What is economics?
Economics is a social science that studies how goods/services are produced, distributed, and consumed. It investigates how people, corporations, organizations, and countries make investment decisions. Human activities are the centerpiece of economics, which is founded on the idea that individuals act rationally, pursuing the highest degree of gain or value. The study of labor and commerce are the foundations of economics. Because there are many various uses for human workers and so many various ways of obtaining commodities, it is up to economists to figure out which techniques produce the greatest outcomes.
Economic ideology, as a study of choice, is present in our daily lives whether we are aware of it or not. We use economic reasoning while analyzing credit card rates, deciding whether one should purchase or lease a new automobile, going to lunch, or planning a trip. We exist in a world with scarce resources, and economics assists us in determining how and when to best use such finite funds to attain our never-ending number of desires and requirements. Economics is a broad topic with a long history that has been studied and investigated by hundreds of significant people, from intellectuals to lawmakers.
Adam Smith, who is known as the father of modern economics, was indeed a Scottish economist, thinker, and writer who lived in the 18th century. Smith was an outspoken opponent of mercantilism and a supporter of laissez-faire monetary strategy. Smith developed the notion of an unseen hand during his first book, “The Theory of Moral Sentiments,” which describes how free markets govern themselves via competition, supply and demand, and personality. Smith is most known for coining the term “gross domestic product” (GDP) and for his theory of worker compensation. Harmful or unpleasant employments, according to this idea, tend to offer higher compensation in marketing to recruit employees to these positions. Smith’s most famous contribution to economic theory was the book “An Inquiry into the Nature and Causes of the Wealth of Nations,” published in 1776.
Types of Economics
The study of economics may have been classified into two parts.
Individual’s decision-making components might be a single individual, a family, an industry, or a government body; microeconomics focuses on how individuals, consumers, and businesses make the decisions. Microeconomics examines specific parts of human behavior to understand how people react to price fluctuations and also why they desire what they do at specific market prices. Microeconomics attempts to clarify why and how various products are valued differently, how people make financial decisions, and how people exchange, communicate and collaborate in the most efficient way possible. Microeconomics covers everything from production and consumption characteristics to the productivity and expenses of creating products and services; it also covers how labor is split and distributed, how businesses are organized and run, and how individuals deal with unpredictability, risks, and strategic game theory.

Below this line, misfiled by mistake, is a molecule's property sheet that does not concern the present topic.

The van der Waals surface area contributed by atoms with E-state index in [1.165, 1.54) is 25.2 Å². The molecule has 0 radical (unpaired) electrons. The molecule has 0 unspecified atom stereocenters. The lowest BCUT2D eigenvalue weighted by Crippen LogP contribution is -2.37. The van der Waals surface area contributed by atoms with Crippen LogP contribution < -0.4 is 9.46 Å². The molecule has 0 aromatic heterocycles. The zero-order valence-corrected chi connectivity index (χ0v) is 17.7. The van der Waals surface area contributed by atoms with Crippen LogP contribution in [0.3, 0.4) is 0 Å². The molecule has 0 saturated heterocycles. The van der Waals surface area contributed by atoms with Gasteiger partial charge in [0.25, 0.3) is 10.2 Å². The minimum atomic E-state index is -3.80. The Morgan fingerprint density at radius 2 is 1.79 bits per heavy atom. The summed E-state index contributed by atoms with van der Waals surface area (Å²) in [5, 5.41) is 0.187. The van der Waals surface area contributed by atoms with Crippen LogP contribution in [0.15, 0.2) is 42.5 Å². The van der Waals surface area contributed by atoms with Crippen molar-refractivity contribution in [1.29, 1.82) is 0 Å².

Macroeconomics examines the whole industry on a national and worldwide scale, modeling it with a large number of input economic data and factors. It might be focused on a certain geographic area, a nation, a continent, or even the entire globe. Repeated economic cycles and wide socioeconomic development are two of its major research topics. International trade, federal government balance of payments, unemployment levels, interest rates and inflation, production capacity output development as represented by alterations in the Gross Domestic Product (GDP), and economic cycles that consequences in enlargement, spikes, economic downturns, and depressions are among the topics studied.
Microeconomics and macroeconomics are inextricably linked. Microeconomic occurrences are clearly and essentially the total amount of collective macroeconomic events. These two areas of economics, on the other hand, utilize quite distinct ideas, concepts, and research techniques, which might appear to be in contradiction at times. For several analysts, combining microeconomic foundations into macroeconomic theories and research is a substantial field of research in itself though.
Is Economics difficult to study?
Nothing is that difficult in this world if we have the power and will to perform the task given to us. If we do something we love, there are no such things as difficulty and failing or not being able to do that task. Students who wish to pursue economics have a little bit of idea that it contains a lot of theories and applications of few mathematic tools which will help them in their career on the latter part. After noticing a few of my friends who are pursuing economics and learning about the difficulties they face during their studies, I have listed down both the issues and the solutions.
1. Lot of theories
Economics is a three years course that primarily focuses on how to improve the business and analysis of a particular company or a firm. One who wants to set up their business must know all the terms of economics right from the balance of payments up to monopoly, duopoly, and oligopoly. Macroeconomics, microeconomics, FC, etc can give you nightmares considering the size of the answers and concept. Having such a vast portion and lots of theories can make it difficult to understand and memorize them. Students might mix up the theories and can make mistakes during the exams or while explaining them to their classmates.
To come up with this situation, students must understand the subjects properly by learning one concept regularly and try to connect them with some real-life examples. Making a real-life example and understanding the concepts from that point of view can surely simplify things and help you remember stuff. Weekly revisions of all the topics you have learned will help you remember things for a longer time.
No matter which field you are in, mathematics will never leave you. Just like other fields, Economics consists of mathematics as well as econometrics with lots of formulae and equations to solve. Mathematics consists of derivatives, integrals, differential equations, and what not whereas econometrics consists of other important mathematical tools and tests which are used during research papers. Numbers, equations, formulae, derivation can confuse most of the minds of people around us unless he or she is fond of challenges. Learning economics can be difficult if you don’t understand or like math.